In the coming year, the program will provide $88 million in tuition assistance. By the third year, the total will rise to $125 million for tuition payments.
Additional program costs, like aid to community colleges, will bring the program’s total cost to $163 million by year three.
The amounts are ceilings. That means a lottery-like system will be used if student demand exceeds funding. State officials don’t believe it will come to that.
What’s more, students from families with incomes above the cutoff will be expected to pay more tuition. The budget agreement allows each campus to boost tuition by $200 annually over the next four years. That will cost students between $30 million and $40 million annually, the Cuomo advisor said. The new tuition assistance does not help students cover the cost of campus fees, room and board and other expenses.
At the University at Buffalo, the total projected annual cost to attend – covering tuition, fees, room and board – is $22,000 this year. Tuition, at $6,470 annually in 2016-17, comprises less than 30 percent of the total charge for an in-state, undergraduate living on campus.
Precise rules of the program haven’t been completely set. But the budget agreement calls for some residency rule exceptions or deferments, such as personal hardships. That could include moving to care for an elderly parent, military service and inability to find a job in New York. Such cases will be handled on an individual basis, and there is nothing to prevent the state from requiring someone discharged from the military to return to New York to finish their residency requirements.
The state will check on participants’ tax filings to ensure the residency rules are followed.
“Extreme minority” affected?
Only “an extreme minority” of SUNY graduates might be affected by the residency rules, said Mujica, the governor’s budget director.
“They’re staying here anyway,’’ he said, noting that 84 percent of SUNY and City University of New York graduates stay in New York.
This is what the most recent statistics from SUNY, compiled through state Labor Department records, show:
- 83 percent of all SUNY graduates – including from community colleges – are employed in New York a year after graduation
- Four years after graduation, that number declines to 73 percent
- 83 percent of associate degree graduates from a SUNY community college had a job in New York the year after graduation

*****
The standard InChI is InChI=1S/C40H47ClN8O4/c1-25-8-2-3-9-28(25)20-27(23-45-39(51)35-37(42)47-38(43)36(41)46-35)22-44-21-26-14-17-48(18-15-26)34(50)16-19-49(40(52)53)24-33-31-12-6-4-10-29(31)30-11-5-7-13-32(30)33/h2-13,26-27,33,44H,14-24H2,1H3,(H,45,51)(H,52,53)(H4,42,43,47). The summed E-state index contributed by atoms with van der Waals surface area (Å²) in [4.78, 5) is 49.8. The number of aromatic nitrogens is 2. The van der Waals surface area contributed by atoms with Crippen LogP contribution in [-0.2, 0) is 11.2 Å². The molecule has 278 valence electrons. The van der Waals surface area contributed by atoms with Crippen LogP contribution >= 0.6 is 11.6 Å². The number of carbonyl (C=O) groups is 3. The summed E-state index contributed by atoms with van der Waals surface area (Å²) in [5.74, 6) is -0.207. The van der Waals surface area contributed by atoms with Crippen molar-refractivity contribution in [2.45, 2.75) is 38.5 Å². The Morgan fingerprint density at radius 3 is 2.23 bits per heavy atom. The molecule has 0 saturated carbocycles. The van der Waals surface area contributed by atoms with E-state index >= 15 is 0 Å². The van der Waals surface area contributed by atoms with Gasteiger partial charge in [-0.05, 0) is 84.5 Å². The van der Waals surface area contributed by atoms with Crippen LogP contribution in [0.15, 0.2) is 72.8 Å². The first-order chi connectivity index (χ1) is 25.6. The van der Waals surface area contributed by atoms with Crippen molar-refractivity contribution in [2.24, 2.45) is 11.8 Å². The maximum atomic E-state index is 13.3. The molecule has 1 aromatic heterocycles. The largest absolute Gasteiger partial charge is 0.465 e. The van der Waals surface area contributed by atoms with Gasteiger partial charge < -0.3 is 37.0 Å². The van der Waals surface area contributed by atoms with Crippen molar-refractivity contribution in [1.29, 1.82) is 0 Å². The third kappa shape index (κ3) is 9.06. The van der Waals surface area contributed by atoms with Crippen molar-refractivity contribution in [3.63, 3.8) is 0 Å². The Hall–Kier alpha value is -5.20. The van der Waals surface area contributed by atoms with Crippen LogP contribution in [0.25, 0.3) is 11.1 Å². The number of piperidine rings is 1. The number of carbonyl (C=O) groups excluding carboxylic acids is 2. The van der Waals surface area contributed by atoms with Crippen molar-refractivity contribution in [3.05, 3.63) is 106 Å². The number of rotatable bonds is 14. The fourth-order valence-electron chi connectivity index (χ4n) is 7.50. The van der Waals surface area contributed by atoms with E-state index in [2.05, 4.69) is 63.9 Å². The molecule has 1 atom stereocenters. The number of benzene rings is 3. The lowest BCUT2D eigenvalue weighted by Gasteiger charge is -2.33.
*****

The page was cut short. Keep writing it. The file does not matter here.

- That dipped to 81 percent in the second year
- 83 percent of graduates with a bachelor’s degree were employed in New York a year after graduation
- By the second year after graduation, 76 percent were employed in the state
- And four years after graduation, 70 percent were employed in the state
Skoufis, the Assemblyman intent on getting the residency restriction lifted, noted that New York borders five other states, and that many downstate residents work in northern New Jersey and Connecticut.
“This destructive provision needs to be quickly repealed,’’ he said in announcing the push to amend the new law.
Graduate school exemption
One exemption to the post-graduation residency rule allows for students to attend graduate school in other states.
However, once they earn the graduate degree from the out-of-state college, they are required to return to New York and stay for however many years they got financial help. Failure to do so automatically morphs the grants into a loan.
Olivia Harbol, a sophomore history major at SUNY Buffalo State, has thoughts of moving away from New York to experience life elsewhere in the United States and her plans have been to attend graduate school outside of New York.
“The dream of living out of state for a little while is going to be gone,’’ said 20-year-old Harbol, who is from Macedon in Wayne County.
Is she giving pause about taking the tuition benefit given the restrictions?
“I’m going to have to think about it and talk to my mom to see if it’s a good decision,” Harbol replied. “It’s going to make me think about graduate school earlier … and where I’m going to go after these next two years.’’
“It’s a little concerning because if I do plan to take it, I understand that I will have to come back, so I already know what I’ll have to do after graduate school,’’ she said.